by Manuela Da Costa-Fernande, Register Staff
July 18, 2002
MILFORD – Joan Johnson officially retired as John F. Kennedy School’s principal June 30, but you can still find her in the summer toiling in her bare former office, logging in supplies, handing out health forms to parents and meeting with some new teachers.
"It’s not unusual. There’s a lot of work that needs to be done in the summer," said an enthusiastic Johnson, 60, about her extended time at the school, where she was principal for 13 years. Often, she arrives at 8:30 a.m. and stays until noon "trouble-shooting." She works about 10 hours a week and is being paid on a per-diem basis until a new principal is hired. School board Vice Chairwoman Cindy Kopazna, R-3, said a new principal will be selected Aug. 12 by the panel and incoming Superintendent of Schools Greg Firn. With 28 years of experience working in the district as a teacher and administrator, Johnson had some advice for her successor: take it slow. But those who know her say she has been a fast-paced innovator and was instrumental in establishing several cutting-edge programs.
These include: a multi-age program, developing classes combining first- and second-graders; looping, where a teacher stays with the same class for two years; and promoting an arts and music enriched program through Higher Order Thinking School, one of a handful of such schools in the state. Creating a student council, having older pupils be mentors for younger ones, and interviewing pupils for jobs in school as lunchroom helpers and bus monitors are among her other accomplishments.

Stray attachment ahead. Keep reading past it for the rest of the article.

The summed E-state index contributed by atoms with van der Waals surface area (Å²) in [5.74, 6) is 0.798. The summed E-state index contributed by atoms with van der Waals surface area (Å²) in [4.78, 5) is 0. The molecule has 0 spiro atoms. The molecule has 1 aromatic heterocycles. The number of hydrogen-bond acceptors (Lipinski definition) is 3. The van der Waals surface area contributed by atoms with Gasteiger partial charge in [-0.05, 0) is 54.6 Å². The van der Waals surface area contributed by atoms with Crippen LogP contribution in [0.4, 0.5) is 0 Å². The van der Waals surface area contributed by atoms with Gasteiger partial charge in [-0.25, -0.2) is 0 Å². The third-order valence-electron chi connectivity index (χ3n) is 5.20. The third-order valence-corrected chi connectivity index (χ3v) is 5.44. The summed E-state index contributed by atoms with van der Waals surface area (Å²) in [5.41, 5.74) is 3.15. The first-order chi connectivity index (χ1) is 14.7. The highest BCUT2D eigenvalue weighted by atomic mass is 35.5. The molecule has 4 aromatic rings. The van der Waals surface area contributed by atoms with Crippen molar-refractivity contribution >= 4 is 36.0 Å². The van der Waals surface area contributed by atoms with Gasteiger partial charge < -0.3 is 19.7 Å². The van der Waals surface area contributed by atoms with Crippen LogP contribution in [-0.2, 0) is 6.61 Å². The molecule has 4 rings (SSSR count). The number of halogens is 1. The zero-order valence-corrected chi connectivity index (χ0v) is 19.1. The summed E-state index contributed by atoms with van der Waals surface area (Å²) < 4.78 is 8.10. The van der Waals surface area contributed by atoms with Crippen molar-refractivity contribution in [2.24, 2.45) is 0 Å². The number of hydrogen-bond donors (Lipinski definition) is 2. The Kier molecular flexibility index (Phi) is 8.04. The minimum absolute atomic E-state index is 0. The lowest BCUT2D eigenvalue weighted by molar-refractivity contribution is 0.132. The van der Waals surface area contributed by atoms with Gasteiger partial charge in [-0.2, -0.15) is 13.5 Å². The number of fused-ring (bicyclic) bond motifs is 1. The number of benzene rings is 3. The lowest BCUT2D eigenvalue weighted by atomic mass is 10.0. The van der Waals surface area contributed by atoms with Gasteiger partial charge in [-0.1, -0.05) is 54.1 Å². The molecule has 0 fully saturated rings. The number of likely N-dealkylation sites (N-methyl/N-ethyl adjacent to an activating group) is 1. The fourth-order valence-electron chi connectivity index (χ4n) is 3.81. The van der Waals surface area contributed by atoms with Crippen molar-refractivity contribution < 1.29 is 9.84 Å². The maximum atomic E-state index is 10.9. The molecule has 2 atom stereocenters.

"She’s definitely a very caring person and has tried to build a learning community at John F. Kennedy," said interim Superintendent Larry Schaefer. "She’s a very good instructional leader." Despite the innovations, the school also was at the center of a controversy about air quality and mold issues in November. Johnson said those problems are not the reason she retired."I saw the school through the air quality concerns. . I feel it is being addressed by the Board of Education," she said. Neither is she retiring for health reasons, she said.
Two years ago, Johnson was diagnosed with breast cancer, underwent chemotherapy and was on leave from July 2000 to January 2001. "It was like a wake-up call," she said about her diagnosis. Returning to the school after her illness only reinforced her perspective about her vocation. "It was like coming back to living. This was my life," she said. But now Johnson, who is a grandmother, said she wants to spend more time with her family.
The New Haven native started her career in the district as a science teacher at Simon Lake School. A seasoned educator, she has mentored neophyte principals like Meadowside School Principal Michael Cummings for a year and continued the relationship for seven more years. "She was always at the other end of the phone when I needed something," Cummings said. When the school year begins, Johnson has planned a vacation in Hawaii. Her computer’s screen saver flashes images of Hawaii beaches, flora and fauna and pulses Hawaiian music. "The beginning of the school year will be emotionally difficult," she said. "It has been my life for 31 years."